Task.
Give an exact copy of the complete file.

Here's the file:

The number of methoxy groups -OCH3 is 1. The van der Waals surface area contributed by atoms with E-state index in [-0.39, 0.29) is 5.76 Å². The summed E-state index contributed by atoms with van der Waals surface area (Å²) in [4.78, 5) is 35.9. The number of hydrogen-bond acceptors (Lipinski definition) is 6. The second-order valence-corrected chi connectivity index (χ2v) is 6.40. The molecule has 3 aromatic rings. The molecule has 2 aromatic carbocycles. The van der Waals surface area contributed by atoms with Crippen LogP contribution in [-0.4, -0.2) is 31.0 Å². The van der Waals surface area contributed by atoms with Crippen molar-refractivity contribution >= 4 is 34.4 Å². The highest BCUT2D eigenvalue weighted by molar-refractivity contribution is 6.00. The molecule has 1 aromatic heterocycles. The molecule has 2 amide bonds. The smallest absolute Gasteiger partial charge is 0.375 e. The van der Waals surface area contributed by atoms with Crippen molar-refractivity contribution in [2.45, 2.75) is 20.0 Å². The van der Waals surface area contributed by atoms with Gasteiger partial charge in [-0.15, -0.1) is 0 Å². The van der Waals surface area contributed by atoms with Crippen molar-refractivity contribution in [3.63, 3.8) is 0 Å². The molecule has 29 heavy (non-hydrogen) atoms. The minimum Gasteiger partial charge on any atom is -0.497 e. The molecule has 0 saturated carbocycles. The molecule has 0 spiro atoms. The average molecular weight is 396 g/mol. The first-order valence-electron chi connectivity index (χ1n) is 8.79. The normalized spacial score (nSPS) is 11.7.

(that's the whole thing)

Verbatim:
The number of methoxy groups -OCH3 is 1. The van der Waals surface area contributed by atoms with E-state index in [-0.39, 0.29) is 5.76 Å². The summed E-state index contributed by atoms with van der Waals surface area (Å²) in [4.78, 5) is 35.9. The number of hydrogen-bond acceptors (Lipinski definition) is 6. The second-order valence-corrected chi connectivity index (χ2v) is 6.40. The molecule has 3 aromatic rings. The molecule has 2 aromatic carbocycles. The van der Waals surface area contributed by atoms with Crippen LogP contribution in [-0.4, -0.2) is 31.0 Å². The van der Waals surface area contributed by atoms with Crippen molar-refractivity contribution >= 4 is 34.4 Å². The highest BCUT2D eigenvalue weighted by molar-refractivity contribution is 6.00. The molecule has 1 aromatic heterocycles. The molecule has 2 amide bonds. The smallest absolute Gasteiger partial charge is 0.375 e. The van der Waals surface area contributed by atoms with Crippen molar-refractivity contribution in [2.45, 2.75) is 20.0 Å². The van der Waals surface area contributed by atoms with Gasteiger partial charge in [-0.15, -0.1) is 0 Å². The van der Waals surface area contributed by atoms with Crippen molar-refractivity contribution in [3.63, 3.8) is 0 Å². The molecule has 29 heavy (non-hydrogen) atoms. The minimum Gasteiger partial charge on any atom is -0.497 e. The molecule has 0 saturated carbocycles. The molecule has 0 spiro atoms. The average molecular weight is 396 g/mol. The first-order valence-electron chi connectivity index (χ1n) is 8.79. The normalized spacial score (nSPS) is 11.7.